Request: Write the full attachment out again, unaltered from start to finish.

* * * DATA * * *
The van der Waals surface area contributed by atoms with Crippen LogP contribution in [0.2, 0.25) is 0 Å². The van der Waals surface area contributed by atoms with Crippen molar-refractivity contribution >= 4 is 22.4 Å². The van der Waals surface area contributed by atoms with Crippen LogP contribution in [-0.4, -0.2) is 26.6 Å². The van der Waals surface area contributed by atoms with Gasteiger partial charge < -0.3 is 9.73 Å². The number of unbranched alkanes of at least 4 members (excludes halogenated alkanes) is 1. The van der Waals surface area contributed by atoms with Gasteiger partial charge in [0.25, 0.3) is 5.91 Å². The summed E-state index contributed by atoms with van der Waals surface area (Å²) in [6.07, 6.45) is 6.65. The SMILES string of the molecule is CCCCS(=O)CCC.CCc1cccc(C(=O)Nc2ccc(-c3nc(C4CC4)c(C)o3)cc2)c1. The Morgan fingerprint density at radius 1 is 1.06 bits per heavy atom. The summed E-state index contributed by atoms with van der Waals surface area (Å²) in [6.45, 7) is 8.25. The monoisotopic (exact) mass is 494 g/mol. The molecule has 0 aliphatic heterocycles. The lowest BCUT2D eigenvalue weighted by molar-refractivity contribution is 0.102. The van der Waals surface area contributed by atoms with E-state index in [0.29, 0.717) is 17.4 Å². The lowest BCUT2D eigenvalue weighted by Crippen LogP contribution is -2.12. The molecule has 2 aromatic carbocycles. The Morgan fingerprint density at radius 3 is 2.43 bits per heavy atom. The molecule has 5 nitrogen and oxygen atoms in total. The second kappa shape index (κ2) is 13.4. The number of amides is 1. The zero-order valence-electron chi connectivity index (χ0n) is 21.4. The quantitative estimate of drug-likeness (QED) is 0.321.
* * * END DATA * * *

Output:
The van der Waals surface area contributed by atoms with Crippen LogP contribution in [0.2, 0.25) is 0 Å². The van der Waals surface area contributed by atoms with Crippen molar-refractivity contribution >= 4 is 22.4 Å². The van der Waals surface area contributed by atoms with Crippen LogP contribution in [-0.4, -0.2) is 26.6 Å². The van der Waals surface area contributed by atoms with Gasteiger partial charge < -0.3 is 9.73 Å². The number of unbranched alkanes of at least 4 members (excludes halogenated alkanes) is 1. The van der Waals surface area contributed by atoms with Gasteiger partial charge in [0.25, 0.3) is 5.91 Å². The summed E-state index contributed by atoms with van der Waals surface area (Å²) in [6.07, 6.45) is 6.65. The SMILES string of the molecule is CCCCS(=O)CCC.CCc1cccc(C(=O)Nc2ccc(-c3nc(C4CC4)c(C)o3)cc2)c1. The Morgan fingerprint density at radius 1 is 1.06 bits per heavy atom. The summed E-state index contributed by atoms with van der Waals surface area (Å²) in [6.45, 7) is 8.25. The monoisotopic (exact) mass is 494 g/mol. The molecule has 0 aliphatic heterocycles. The lowest BCUT2D eigenvalue weighted by molar-refractivity contribution is 0.102. The van der Waals surface area contributed by atoms with E-state index in [0.29, 0.717) is 17.4 Å². The lowest BCUT2D eigenvalue weighted by Crippen LogP contribution is -2.12. The molecule has 2 aromatic carbocycles. The Morgan fingerprint density at radius 3 is 2.43 bits per heavy atom. The molecule has 5 nitrogen and oxygen atoms in total. The second kappa shape index (κ2) is 13.4. The number of amides is 1. The zero-order valence-electron chi connectivity index (χ0n) is 21.4. The quantitative estimate of drug-likeness (QED) is 0.321.